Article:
The move announced this morning is that Capstone (CS.to) is taking the $298.369m senior debt on its books as at end 3q14 (which is probably down to at most $276m now because CS had a quarterly payment to meet between then and now) and replacing it with a $440m facility that can expand to $500m if some criteria are met. So the essence of the thing is that CS.to has breathed about $160m of liquidity life into its structure, which expand to $220m if necessary. Let’s see what Capstone’s CEO had to say about the move in the NR today:
“This low-cost credit facility, combined with our existing cash balance and cash flow from operations, offers Capstone significant financial flexibility to meet our operating requirements and to address potential market or operational disruptions, including periods of low copper prices,” said
Darren Pylot, President and CEO of Capstone.
“We expect to draw approximately
$265 milliononce the standard conditions precedents are met. This will replace our current borrowings and will eliminate our requirement for amortization, leaving us with approximately $235 millionof additional credit capacity. At the same time, we maintain the option to access the high yield bond market when conditions improve if that is still appropriate for Capstone at the time.”
1) This low cost credit facility is at LIBOR +3% and a standby fee of 0.675%. It replaces a credit facility priced at LIBOR +2.5% and a standby fee of 0.56%. So it may be “low cost”, but perhaps a better definition is “more cost than it used to be”.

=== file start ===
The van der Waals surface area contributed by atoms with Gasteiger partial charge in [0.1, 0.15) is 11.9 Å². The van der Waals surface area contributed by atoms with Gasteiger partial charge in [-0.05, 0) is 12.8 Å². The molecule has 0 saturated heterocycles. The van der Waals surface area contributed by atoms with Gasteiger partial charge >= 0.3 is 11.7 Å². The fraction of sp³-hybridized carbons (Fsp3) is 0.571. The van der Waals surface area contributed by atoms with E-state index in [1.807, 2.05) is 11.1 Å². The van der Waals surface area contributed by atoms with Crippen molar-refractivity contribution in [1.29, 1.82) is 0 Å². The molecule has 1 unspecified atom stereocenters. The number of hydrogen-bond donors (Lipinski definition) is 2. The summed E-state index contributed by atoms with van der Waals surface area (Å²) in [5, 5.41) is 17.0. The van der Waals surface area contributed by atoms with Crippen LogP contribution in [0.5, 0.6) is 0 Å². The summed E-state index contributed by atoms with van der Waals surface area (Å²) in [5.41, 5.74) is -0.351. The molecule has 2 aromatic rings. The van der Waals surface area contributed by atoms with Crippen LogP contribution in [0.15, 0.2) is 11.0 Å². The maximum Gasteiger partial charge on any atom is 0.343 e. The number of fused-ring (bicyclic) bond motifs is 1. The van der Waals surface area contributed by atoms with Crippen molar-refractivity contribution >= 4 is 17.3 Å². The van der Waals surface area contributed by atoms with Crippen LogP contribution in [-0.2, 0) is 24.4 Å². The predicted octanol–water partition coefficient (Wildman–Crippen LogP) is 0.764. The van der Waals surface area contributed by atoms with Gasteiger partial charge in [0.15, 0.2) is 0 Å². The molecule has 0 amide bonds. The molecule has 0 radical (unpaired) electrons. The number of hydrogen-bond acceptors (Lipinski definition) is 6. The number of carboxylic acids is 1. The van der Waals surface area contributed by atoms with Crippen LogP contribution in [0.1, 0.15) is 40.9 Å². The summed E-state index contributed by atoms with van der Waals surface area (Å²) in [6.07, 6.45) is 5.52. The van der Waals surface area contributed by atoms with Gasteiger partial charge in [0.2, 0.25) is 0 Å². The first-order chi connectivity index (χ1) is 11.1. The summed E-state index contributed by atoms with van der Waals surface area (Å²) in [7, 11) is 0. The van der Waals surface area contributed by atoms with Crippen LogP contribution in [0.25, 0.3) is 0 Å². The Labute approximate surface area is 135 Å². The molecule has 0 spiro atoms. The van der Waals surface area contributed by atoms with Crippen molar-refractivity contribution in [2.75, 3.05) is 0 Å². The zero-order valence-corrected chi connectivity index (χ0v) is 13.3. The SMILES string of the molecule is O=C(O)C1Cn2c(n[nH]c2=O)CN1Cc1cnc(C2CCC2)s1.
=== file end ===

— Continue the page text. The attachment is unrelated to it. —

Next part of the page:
2) CS.to had $169.933m cash as at end 3q14. How much of that is “existing” cash and how much of that is “exiting” cash under the new copper price will be seen when Capstone reports its next couple of quarters.
3) As for cash flow from operations, again we check the 3q14 filings and note that from revenues of $183.824m, CS.to reported earnings from operations (i.e. before the financials section kicks in, interest and tax and all that jazz) of $16.874m. It did this by producing copper at $1.84/lb cash cost and selling it at an average of $2.98/lb. Now I may not be the sharpest stick, but if you slice just 10% off that average copper selling price by my Casio it’s not going to leave much in the way of op-earnings. Basically, it looks as though out intrepid CEO Pylot is stretching things a bit far by combining the new facilities’ benefits with “cash flow from operations” in order to underscore the wellbeing of his company.
4) The $265m draw makes sense; they know their books better than us and that’ll cover the current secured facility. Therefore $175m-$235m is what they’ve added to the liquidity pile. They’ll underscore $235m, but there must be a reason why the banks haven’t lent $500m but have lent $440-with-facility-to-500. I’ll stick with the low end number, thanks.
Bottom line: CS.to’s share price has been decimated recently by the combo of dropping copper prices, a poor operational 2014 that missed guidance, plus the idiocy of a CEO who tried to pretend that everything was cool when it obviously was not. The company is facing a potential cash crunch in the medium-term if copper doesn’t rebound immediately (and it certainly has no cash to develop the overpriced Santo Domingo project) so it’s decided to head off the problem now and raise via debt (after what happened to the share price, there was no chance of raising via equity without a full-on rebellion against CEO Pylot). As business decisions go it’s conservative and there is logic there, but it’s taken another slug of share price upside potential away from the company and it’s now looking heavily in the hands of (aka at the mercy of) the banks. Its market cap is now the same as its financial senior debt, give or take a million or two.
CS.to filed a small net loss on operations in 3q14 when copper was at $2.98/lb. Is there any reason to own this with copper at $2.60/lb and a dog’s dinner of a balance sheet? I think not, so financial stability via new loans or not steer well clear of this one, at best it’ll underperform peers if the sector rebounds, at worst its equity price will be crushed between the jaws of rising debt and writedowns.